Through this first resolution on the situation in Myanmar since the military coup nearly two years ago, the UNSC Council responded to the calls of ASEAN leaders for support and sent a firm message to the military.
However, experts warn that still, the situation in Myanmar will worsen unless and until Member States of the UN respond with action. Already Security Council members Norway, the United Arab Emirates, the United States, Iceland, and Mexico have said that the language of the resolution should have been stronger.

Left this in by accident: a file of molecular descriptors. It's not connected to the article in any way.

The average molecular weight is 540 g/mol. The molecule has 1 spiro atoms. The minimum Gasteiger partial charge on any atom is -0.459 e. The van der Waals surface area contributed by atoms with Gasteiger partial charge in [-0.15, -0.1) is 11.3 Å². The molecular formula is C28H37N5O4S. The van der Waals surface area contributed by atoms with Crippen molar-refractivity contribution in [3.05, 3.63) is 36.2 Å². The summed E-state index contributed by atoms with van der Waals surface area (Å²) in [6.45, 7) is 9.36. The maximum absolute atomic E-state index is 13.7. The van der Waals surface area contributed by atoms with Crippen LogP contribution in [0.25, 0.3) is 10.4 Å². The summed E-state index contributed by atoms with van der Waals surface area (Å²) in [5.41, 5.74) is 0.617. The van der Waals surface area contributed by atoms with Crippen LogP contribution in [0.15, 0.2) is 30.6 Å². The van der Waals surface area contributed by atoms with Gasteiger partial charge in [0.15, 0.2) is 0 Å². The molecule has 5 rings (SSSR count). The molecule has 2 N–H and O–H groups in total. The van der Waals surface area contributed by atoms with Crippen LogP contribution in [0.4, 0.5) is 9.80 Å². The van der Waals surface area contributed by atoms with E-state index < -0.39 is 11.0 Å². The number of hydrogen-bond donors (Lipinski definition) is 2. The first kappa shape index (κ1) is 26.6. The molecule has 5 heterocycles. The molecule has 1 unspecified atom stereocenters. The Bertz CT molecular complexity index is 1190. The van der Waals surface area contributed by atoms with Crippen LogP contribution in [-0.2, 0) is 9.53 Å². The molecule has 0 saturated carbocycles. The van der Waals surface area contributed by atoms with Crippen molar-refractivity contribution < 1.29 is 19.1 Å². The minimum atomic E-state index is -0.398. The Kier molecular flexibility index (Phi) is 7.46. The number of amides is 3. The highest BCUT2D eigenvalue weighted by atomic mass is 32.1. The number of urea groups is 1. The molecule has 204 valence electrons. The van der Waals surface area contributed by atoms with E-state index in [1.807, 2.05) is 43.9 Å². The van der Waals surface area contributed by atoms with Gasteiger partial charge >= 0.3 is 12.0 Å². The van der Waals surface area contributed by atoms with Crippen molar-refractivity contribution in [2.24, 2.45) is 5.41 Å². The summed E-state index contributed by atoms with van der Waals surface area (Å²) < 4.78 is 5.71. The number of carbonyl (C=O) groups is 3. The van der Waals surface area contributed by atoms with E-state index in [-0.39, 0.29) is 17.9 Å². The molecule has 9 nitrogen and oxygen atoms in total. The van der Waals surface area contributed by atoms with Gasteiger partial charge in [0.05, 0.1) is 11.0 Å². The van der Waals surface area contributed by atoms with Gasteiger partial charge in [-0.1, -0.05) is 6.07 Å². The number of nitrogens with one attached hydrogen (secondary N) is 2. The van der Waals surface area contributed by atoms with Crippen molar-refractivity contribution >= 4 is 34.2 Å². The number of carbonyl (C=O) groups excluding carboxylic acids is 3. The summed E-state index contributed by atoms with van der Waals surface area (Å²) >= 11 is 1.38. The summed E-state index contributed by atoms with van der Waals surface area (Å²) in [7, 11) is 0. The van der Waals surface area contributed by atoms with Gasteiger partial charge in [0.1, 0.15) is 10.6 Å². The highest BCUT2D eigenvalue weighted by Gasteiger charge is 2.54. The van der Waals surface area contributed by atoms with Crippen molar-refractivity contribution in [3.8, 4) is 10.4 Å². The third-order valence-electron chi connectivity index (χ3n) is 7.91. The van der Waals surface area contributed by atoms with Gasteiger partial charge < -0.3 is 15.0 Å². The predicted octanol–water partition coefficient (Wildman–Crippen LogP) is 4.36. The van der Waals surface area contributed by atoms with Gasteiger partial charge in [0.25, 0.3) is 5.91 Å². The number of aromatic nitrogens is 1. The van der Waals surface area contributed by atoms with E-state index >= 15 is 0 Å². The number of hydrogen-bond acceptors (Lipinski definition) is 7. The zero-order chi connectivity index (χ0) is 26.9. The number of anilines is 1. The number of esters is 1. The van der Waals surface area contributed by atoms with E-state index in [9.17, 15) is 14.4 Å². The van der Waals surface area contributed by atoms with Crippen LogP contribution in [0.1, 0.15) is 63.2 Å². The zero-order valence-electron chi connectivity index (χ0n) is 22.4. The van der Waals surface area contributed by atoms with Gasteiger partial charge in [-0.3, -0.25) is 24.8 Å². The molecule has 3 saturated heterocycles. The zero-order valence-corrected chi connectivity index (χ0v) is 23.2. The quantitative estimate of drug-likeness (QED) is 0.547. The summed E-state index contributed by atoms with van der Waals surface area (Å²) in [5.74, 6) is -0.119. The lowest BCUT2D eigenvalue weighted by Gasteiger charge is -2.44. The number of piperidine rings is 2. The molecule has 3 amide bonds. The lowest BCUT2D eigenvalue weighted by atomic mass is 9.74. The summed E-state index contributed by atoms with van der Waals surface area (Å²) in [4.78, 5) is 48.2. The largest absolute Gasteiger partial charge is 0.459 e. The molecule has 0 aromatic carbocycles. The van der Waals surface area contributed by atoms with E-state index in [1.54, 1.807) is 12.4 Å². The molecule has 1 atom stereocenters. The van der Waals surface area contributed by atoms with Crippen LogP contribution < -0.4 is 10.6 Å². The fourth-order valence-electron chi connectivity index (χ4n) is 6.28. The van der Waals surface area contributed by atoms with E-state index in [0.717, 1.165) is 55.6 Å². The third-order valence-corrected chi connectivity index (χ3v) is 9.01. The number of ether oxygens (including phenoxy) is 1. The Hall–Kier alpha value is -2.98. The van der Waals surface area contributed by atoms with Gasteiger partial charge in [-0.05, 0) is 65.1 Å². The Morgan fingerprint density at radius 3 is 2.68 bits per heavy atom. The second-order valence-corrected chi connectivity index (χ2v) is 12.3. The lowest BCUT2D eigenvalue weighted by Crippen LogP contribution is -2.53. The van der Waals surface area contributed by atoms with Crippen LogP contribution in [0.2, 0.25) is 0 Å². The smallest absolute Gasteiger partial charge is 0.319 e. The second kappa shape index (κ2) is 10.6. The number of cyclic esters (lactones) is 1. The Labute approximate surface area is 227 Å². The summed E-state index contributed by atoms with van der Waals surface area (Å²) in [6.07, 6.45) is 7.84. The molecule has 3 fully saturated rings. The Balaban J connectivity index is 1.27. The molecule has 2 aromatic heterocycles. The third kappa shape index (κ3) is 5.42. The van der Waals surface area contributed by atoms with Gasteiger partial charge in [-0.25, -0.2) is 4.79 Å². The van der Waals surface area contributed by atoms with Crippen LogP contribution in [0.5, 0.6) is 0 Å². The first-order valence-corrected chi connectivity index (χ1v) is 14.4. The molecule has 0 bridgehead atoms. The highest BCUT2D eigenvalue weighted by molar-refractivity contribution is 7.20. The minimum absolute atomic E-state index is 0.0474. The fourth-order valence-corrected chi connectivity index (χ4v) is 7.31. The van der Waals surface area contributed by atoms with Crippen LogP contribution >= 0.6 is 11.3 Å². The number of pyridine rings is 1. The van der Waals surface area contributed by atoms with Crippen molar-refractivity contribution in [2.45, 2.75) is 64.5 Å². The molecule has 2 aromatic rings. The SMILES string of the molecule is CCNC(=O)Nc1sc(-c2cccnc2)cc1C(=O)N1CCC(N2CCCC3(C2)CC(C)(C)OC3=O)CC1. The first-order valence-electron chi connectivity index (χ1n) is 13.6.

“With all due respect to the Security Council, however, ‘expressing deep concern’ and demanding that certain actions be taken without any use of the Security Council’s Chapter VII authority, will not stop the illegal Myanmar junta from attacking and destroying the lives of the 54 million people being held hostage in Myanmar. What is required is action,” Tom Andrews, UN Special Rapporteur on the situation of human rights in Myanmar, warned in Geneva today. He stressed that the demands put forward in the resolution — including ‘an immediate end to all forms of violence,’ the release of political prisoners, the need for unimpeded humanitarian access, and the need to respect the rights of women and children — are critically important but what is missing are consequences for the failure to meet them and the imposition of sanctions and accountability for crimes the military has committed to date.